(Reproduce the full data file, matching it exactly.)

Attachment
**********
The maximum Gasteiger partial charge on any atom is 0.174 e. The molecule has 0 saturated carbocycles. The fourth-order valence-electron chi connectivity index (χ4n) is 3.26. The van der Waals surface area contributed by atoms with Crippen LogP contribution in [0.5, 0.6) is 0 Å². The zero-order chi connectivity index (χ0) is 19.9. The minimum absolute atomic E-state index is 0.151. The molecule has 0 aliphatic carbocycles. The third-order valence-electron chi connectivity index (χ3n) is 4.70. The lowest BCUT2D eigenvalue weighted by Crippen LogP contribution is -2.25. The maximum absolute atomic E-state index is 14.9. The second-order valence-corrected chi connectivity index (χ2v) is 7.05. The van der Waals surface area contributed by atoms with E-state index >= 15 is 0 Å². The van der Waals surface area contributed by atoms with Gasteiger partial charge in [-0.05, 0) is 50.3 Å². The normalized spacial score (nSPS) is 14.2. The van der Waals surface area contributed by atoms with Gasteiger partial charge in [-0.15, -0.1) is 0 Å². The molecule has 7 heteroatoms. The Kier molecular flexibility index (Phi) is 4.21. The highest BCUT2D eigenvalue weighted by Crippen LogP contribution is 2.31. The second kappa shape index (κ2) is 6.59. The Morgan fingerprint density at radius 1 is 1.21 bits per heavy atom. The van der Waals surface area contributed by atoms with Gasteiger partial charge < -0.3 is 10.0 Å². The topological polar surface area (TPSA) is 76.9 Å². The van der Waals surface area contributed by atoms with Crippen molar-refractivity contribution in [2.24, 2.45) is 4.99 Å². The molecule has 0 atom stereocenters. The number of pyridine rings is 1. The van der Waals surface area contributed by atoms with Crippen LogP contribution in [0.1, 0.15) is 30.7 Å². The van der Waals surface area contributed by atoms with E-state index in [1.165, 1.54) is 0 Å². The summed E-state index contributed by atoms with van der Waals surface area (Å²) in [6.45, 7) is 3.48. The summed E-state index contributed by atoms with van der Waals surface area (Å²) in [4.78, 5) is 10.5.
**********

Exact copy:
The maximum Gasteiger partial charge on any atom is 0.174 e. The molecule has 0 saturated carbocycles. The fourth-order valence-electron chi connectivity index (χ4n) is 3.26. The van der Waals surface area contributed by atoms with Crippen LogP contribution in [0.5, 0.6) is 0 Å². The zero-order chi connectivity index (χ0) is 19.9. The minimum absolute atomic E-state index is 0.151. The molecule has 0 aliphatic carbocycles. The third-order valence-electron chi connectivity index (χ3n) is 4.70. The lowest BCUT2D eigenvalue weighted by Crippen LogP contribution is -2.25. The maximum absolute atomic E-state index is 14.9. The second-order valence-corrected chi connectivity index (χ2v) is 7.05. The van der Waals surface area contributed by atoms with E-state index >= 15 is 0 Å². The van der Waals surface area contributed by atoms with Gasteiger partial charge in [-0.05, 0) is 50.3 Å². The normalized spacial score (nSPS) is 14.2. The van der Waals surface area contributed by atoms with Gasteiger partial charge in [-0.15, -0.1) is 0 Å². The molecule has 7 heteroatoms. The Kier molecular flexibility index (Phi) is 4.21. The highest BCUT2D eigenvalue weighted by Crippen LogP contribution is 2.31. The second kappa shape index (κ2) is 6.59. The Morgan fingerprint density at radius 1 is 1.21 bits per heavy atom. The van der Waals surface area contributed by atoms with Gasteiger partial charge < -0.3 is 10.0 Å². The topological polar surface area (TPSA) is 76.9 Å². The van der Waals surface area contributed by atoms with Crippen molar-refractivity contribution in [2.24, 2.45) is 4.99 Å². The molecule has 0 atom stereocenters. The number of pyridine rings is 1. The van der Waals surface area contributed by atoms with Crippen LogP contribution in [0.1, 0.15) is 30.7 Å². The van der Waals surface area contributed by atoms with E-state index in [1.165, 1.54) is 0 Å². The summed E-state index contributed by atoms with van der Waals surface area (Å²) in [6.45, 7) is 3.48. The summed E-state index contributed by atoms with van der Waals surface area (Å²) in [4.78, 5) is 10.5.